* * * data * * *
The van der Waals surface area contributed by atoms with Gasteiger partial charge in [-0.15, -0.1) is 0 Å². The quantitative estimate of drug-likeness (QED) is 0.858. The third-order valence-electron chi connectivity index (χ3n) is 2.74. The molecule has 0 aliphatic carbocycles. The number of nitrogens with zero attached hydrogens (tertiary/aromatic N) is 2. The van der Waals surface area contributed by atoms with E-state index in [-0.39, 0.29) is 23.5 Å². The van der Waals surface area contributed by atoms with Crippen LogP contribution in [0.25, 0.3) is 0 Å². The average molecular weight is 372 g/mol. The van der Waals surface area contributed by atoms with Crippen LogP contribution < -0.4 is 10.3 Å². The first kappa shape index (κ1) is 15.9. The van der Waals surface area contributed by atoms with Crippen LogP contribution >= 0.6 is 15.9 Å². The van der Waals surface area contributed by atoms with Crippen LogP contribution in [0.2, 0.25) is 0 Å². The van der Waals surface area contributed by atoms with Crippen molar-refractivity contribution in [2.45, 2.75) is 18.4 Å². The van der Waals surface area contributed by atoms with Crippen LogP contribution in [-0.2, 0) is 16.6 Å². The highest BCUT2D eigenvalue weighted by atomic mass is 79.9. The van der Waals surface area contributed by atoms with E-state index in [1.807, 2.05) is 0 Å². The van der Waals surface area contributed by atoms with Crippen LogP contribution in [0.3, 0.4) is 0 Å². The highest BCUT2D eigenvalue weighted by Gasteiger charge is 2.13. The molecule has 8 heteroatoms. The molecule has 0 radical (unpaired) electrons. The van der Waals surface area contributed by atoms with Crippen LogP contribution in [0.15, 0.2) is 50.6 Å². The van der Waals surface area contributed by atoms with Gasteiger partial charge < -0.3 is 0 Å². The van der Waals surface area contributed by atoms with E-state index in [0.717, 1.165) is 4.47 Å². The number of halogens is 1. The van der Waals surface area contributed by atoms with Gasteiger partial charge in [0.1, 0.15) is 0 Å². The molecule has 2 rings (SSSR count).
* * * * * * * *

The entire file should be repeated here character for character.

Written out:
The van der Waals surface area contributed by atoms with Gasteiger partial charge in [-0.15, -0.1) is 0 Å². The quantitative estimate of drug-likeness (QED) is 0.858. The third-order valence-electron chi connectivity index (χ3n) is 2.74. The molecule has 0 aliphatic carbocycles. The number of nitrogens with zero attached hydrogens (tertiary/aromatic N) is 2. The van der Waals surface area contributed by atoms with E-state index in [-0.39, 0.29) is 23.5 Å². The van der Waals surface area contributed by atoms with Crippen LogP contribution in [0.25, 0.3) is 0 Å². The average molecular weight is 372 g/mol. The van der Waals surface area contributed by atoms with Crippen LogP contribution < -0.4 is 10.3 Å². The first kappa shape index (κ1) is 15.9. The van der Waals surface area contributed by atoms with Crippen LogP contribution >= 0.6 is 15.9 Å². The van der Waals surface area contributed by atoms with Crippen LogP contribution in [0.2, 0.25) is 0 Å². The van der Waals surface area contributed by atoms with Crippen molar-refractivity contribution in [2.45, 2.75) is 18.4 Å². The van der Waals surface area contributed by atoms with Crippen LogP contribution in [-0.2, 0) is 16.6 Å². The highest BCUT2D eigenvalue weighted by atomic mass is 79.9. The van der Waals surface area contributed by atoms with E-state index in [1.807, 2.05) is 0 Å². The van der Waals surface area contributed by atoms with Crippen LogP contribution in [0.3, 0.4) is 0 Å². The highest BCUT2D eigenvalue weighted by Gasteiger charge is 2.13. The molecule has 8 heteroatoms. The molecule has 0 radical (unpaired) electrons. The van der Waals surface area contributed by atoms with Crippen LogP contribution in [0.15, 0.2) is 50.6 Å². The van der Waals surface area contributed by atoms with Gasteiger partial charge < -0.3 is 0 Å². The van der Waals surface area contributed by atoms with E-state index in [0.717, 1.165) is 4.47 Å². The number of halogens is 1. The van der Waals surface area contributed by atoms with Gasteiger partial charge in [0.1, 0.15) is 0 Å². The molecule has 2 rings (SSSR count).